Metropolitan Museum of Art Presents Contemporary Iranian Art Installation
Seven works by six Iranian artists from three generations comprise the installation Contemporary Iranian Art from the Permanent Collection, on view at The Metropolitan Museum of Art through September 3, 2012. Of the six artists-Monir Shahroudy Farmanfarmaian, Parviz Tanavoli, Y. Z. Kami, Shirin Neshat, Afruz Amighi, and Ali Banisadr-four live and work in the United States, while two continue to work in Iran. Although the works demonstrate the diversity of concepts, styles, techniques, and modes of expression seen in Iranian contemporary art, the artists consider themselves to be members of the global artistic community whose work is primarily intended to convey universal messages. Nonetheless, each work reflects an intrinsic connection with Iran and addresses issues of identity and gender, political and social concerns, nostalgia for and pride in a rich artistic and cultural heritage.
All of the works are from the collections of The Metropolitan Museum of Art, where Iranian contemporary art has been collected since 1993, first by the Department of Modern and Contemporary Art and, since last year, by the Department of Islamic Art as well.
The exhibition is made possible by The Hagop Kevorkian Fund.
Monir Shahroudy Farmanfarmaian (b. 1924) is one of Iran's pioneering women artists. In a career spanning more than five decades, she has worked in both her native Iran and the United States. She combines traditional reverse-glass painting, mirror mosaics, and principles of Islamic geometry with modern concepts of minimalism. Flight of the Dolphin-a reflective kaleidoscope of hundreds of mirror fragments-creates the effect of moving ripples on a two-dimensional surface.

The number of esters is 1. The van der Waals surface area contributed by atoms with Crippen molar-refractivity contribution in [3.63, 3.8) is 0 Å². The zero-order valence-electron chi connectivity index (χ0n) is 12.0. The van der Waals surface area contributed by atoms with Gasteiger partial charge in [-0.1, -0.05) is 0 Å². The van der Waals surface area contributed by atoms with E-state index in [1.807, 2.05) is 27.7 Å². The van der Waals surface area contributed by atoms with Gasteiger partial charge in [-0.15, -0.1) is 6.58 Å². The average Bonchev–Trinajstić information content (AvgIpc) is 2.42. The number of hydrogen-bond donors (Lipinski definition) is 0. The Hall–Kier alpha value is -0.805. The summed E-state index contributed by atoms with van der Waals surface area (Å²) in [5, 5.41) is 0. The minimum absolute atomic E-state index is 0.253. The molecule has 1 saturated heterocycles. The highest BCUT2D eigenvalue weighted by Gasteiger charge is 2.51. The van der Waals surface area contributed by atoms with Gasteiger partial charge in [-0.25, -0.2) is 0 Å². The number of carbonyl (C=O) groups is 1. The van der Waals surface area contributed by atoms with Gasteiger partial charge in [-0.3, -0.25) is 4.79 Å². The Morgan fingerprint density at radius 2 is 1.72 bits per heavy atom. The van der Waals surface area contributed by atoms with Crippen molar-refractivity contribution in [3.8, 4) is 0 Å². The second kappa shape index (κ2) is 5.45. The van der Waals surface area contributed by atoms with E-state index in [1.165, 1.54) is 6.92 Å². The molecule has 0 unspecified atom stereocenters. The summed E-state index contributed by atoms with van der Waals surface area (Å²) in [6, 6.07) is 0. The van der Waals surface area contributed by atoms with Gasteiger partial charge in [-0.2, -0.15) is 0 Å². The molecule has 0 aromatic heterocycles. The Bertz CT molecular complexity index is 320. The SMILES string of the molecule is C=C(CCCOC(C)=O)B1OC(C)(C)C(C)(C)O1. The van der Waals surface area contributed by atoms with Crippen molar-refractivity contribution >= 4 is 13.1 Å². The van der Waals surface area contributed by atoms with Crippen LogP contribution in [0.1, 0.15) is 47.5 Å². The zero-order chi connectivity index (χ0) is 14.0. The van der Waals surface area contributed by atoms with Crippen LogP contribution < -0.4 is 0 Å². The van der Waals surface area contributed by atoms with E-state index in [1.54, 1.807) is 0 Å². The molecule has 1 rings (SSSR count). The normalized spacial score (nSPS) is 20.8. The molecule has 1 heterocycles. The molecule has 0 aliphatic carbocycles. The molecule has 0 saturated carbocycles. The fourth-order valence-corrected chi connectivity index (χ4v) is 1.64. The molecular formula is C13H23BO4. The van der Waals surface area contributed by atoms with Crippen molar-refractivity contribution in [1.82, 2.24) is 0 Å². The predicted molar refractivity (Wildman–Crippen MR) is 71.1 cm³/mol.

One of the founders of the Saqqakhana School, which focused on the intersection of contemporary practices with traditional Persian folk art forms, Parviz Tanavoli (b. 1937) began to create his legendary heech sculptures-sculptural renditions of the Persian word for "nothing"-in the early 1960s. These sculptures are rooted in Rumi's mystical poetry, visualizing the Sufi belief that God creates everything from nothing. Poet Turning into Heech is a whimsical and anthropomorphic rendition of "nothing" as it envelops a poet.